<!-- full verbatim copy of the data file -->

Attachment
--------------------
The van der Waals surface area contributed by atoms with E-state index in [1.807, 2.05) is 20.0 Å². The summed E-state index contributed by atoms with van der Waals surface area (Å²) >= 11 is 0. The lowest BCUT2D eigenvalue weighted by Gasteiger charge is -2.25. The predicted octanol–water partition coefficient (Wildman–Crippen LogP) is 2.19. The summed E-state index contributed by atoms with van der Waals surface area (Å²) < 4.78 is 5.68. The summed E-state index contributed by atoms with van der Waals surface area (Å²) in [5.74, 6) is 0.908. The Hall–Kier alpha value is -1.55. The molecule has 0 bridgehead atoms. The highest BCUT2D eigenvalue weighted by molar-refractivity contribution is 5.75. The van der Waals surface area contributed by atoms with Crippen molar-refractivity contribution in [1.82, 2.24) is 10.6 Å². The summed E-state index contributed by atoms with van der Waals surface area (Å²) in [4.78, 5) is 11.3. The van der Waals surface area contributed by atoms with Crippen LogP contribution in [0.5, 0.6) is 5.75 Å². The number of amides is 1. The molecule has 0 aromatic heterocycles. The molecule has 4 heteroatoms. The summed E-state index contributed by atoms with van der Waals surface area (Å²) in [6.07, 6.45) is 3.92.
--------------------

The van der Waals surface area contributed by atoms with E-state index in [1.807, 2.05) is 20.0 Å². The summed E-state index contributed by atoms with van der Waals surface area (Å²) >= 11 is 0. The lowest BCUT2D eigenvalue weighted by Gasteiger charge is -2.25. The predicted octanol–water partition coefficient (Wildman–Crippen LogP) is 2.19. The summed E-state index contributed by atoms with van der Waals surface area (Å²) < 4.78 is 5.68. The summed E-state index contributed by atoms with van der Waals surface area (Å²) in [5.74, 6) is 0.908. The Hall–Kier alpha value is -1.55. The molecule has 0 bridgehead atoms. The highest BCUT2D eigenvalue weighted by molar-refractivity contribution is 5.75. The van der Waals surface area contributed by atoms with Crippen molar-refractivity contribution in [1.82, 2.24) is 10.6 Å². The summed E-state index contributed by atoms with van der Waals surface area (Å²) in [4.78, 5) is 11.3. The van der Waals surface area contributed by atoms with Crippen LogP contribution in [0.5, 0.6) is 5.75 Å². The number of amides is 1. The molecule has 0 aromatic heterocycles. The molecule has 4 heteroatoms. The summed E-state index contributed by atoms with van der Waals surface area (Å²) in [6.07, 6.45) is 3.92.